Margin Debit is a Double-Edged Sword

by The Curmudgeon

On May 24th, the New York Stock Exchange (NYSE) reported margin debt statistics for April 2013.  As expected, April's margin debt hit a new high at $384.37B -- a 1.3% gain from the previous month, a 29% rise from the same month last year, and above the previous all-time high in June 2007 of $384.10B.  NYSE member brokerage firms report the levels of margin debt held against client accounts monthly.  The data can be found here.


The rising level of margin debt is seen as a measure of investor confidence, as speculators are more willing to borrow to make (or maintain) "investments" when share prices are rising. In effect, they have more $s worth of financial assets in their portfolios to borrow against. The latest rise has been fueled by record low interest rates and a 17% year-to-date stock-market rally (with flat to down corporate profits and GDP limping along at <2%).  In essence, greed is feeding on itself as speculators take on more leveraged long positions.


Given the stock market had very strong gains in May, we are almost certain that current margin debt has reached a substantially higher all-time high.  But there's more, much more......


·         According to Alan Newman of Cross-Points: "When measured versus GDP, margin debt is at the same levels the market reversed and collapsed in 2000 and 2007. But even those comparisons pale in the face of the chart below, showing margin debt relative to total stock market capitalization."

Chart Courtesy of Cross-Currents

·         Total NYSE volume has dried up considerably since the last market peak in Oct 9, 2007.  For example, total NYSE volume on Oct 19, 2007 was 2,625,101,750 shares traded.  Contrast that to this year, where an average of ~1T shares has been traded each day (Source: NYSE). That's over a 40% decline in average daily volume on the NYSE!  It means that less trading has been driving stock prices up, but that can work in reverse too.

·         The NYSE Margin - to -Volume ratio in April 2013 is more than 2 1/2 times what it averaged in October of 2007.  This implies that in a down market, it will take much fewer shares traded (than in 2007) to cause forced selling due to margin calls.  [Note that forced selling can also come from mutual fund redemptions, since mutual fund cash has been consistently below 4% of assets- even as assets increased due to rising stock prices].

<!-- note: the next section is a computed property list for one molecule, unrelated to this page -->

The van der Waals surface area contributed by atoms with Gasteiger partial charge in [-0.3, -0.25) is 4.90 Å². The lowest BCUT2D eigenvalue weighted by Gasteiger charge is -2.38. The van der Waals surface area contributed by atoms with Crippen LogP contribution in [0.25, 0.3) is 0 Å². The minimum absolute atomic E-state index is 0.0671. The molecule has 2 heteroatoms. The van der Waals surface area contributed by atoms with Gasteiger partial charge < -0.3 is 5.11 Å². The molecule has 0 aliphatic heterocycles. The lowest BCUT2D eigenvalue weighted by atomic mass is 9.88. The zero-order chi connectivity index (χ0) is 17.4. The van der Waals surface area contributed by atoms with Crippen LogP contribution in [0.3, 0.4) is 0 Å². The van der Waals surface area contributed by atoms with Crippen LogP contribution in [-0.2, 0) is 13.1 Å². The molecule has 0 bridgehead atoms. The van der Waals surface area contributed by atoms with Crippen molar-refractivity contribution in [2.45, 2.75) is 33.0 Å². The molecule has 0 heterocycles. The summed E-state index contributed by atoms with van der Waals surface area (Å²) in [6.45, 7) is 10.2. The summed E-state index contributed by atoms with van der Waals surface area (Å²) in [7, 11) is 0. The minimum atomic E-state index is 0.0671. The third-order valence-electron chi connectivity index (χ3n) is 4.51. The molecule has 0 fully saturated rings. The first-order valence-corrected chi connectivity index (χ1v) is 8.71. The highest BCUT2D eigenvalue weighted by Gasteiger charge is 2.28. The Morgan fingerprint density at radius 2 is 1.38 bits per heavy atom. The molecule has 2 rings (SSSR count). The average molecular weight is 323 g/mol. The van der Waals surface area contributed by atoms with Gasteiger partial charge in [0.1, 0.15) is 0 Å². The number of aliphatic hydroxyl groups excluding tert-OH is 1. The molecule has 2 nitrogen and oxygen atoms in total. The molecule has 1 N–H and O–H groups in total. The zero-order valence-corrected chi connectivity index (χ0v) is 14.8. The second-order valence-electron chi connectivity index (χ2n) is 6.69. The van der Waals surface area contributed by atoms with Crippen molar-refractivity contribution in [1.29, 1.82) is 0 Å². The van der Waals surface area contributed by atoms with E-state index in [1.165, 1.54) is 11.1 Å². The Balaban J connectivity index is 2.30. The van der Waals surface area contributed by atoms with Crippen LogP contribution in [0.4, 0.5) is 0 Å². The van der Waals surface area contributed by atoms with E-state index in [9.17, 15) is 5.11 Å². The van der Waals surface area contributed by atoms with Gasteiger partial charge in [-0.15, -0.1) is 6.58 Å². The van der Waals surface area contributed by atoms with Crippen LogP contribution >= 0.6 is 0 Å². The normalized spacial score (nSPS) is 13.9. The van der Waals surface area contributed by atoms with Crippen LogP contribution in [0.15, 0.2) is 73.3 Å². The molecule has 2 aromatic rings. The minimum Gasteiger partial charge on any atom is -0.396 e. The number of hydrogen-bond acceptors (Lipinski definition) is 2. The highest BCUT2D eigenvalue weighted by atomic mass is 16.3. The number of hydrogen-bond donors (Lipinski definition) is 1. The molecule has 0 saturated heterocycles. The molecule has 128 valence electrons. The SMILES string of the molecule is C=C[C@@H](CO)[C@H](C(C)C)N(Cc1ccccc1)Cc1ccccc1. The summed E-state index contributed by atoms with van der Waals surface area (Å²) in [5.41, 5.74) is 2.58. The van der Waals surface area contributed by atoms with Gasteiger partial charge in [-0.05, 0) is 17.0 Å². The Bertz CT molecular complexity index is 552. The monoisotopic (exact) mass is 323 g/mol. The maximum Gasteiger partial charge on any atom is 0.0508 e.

·         FINRA reported that the sum of all Debit Balances in margin accounts (the amount of money margin account customers owe the brokerage firm) also made a new high in April, reaching a staggering total of $408.677B.  Compare that with the bear market low in March 2009 when that number was only $21.8B!

·         More startling was that FINRA's Free Credit Balances in customers' margin accounts hit a new low for this year in April, at $191.719B!  When you subtract that number from April's Debit Balances you get $216.958B of net leverage- another all-time high!

·         In a somewhat academic report on this topic, Alhambra Partners states: "Banks and brokers can “create” cash out of nothing, through margin balances. The relative comparison between cash in brokerage accounts and margin usage reveals more depth to investor sentiment. In the big picture, extremes in cash vs. margin match up extremely well with market inflections (major highs or low in stock prices)."  There are some very interesting historical charts within that article, which illustrate previous extremes in cash vs. margin debt led to market inflection points.

What's not known today is how much margin debt has been used to purchase leveraged securities that trade on the NYSE, like ultra-long ETFs and leveraged closed end funds.  Other types of speculation are also possible.  An advisor quoted in the WSJ said "he advised a client to use margin debt to help finance flipping houses, since the client could borrow money more quickly on margin than he could by taking out a different type of loan."  


Another huge unknown is how much margin is used in so called "black pools," which trade off the exchanges, e.g. HFT and investment bank to investment bank computerized trades.  We are concerned that during a severe market decline, off exchange trading will all but cease, which would exacerbate any sell off.


Closing Comment:   Any way you want to look at it, leverage being used today is staggering.  Has everyone forgot what happens when speculators get a "margin call" due to falling prices of the securities they own using borrowed money?  There now seems to be little margin for error (pun intended) in a down market, before forced selling is required. That could create a downdraft that might spin a healthy pullback into a more significant correction, a mini-crash, or even a protracted bear market.


Till next time.....................................


The Curmudgeon

Curmudgeon is a retired investment professional.  He has been involved in financial markets since 1968 (yes, he cut his teeth on the 1968-1974 bear market), became an SEC Registered Investment Advisor in 1995, and received the Chartered Financial Analyst designation from AIMR (now CFA Institute) in 1996.  He managed hedged equity and alternative (non-correlated) investment accounts for clients from 1992-2005.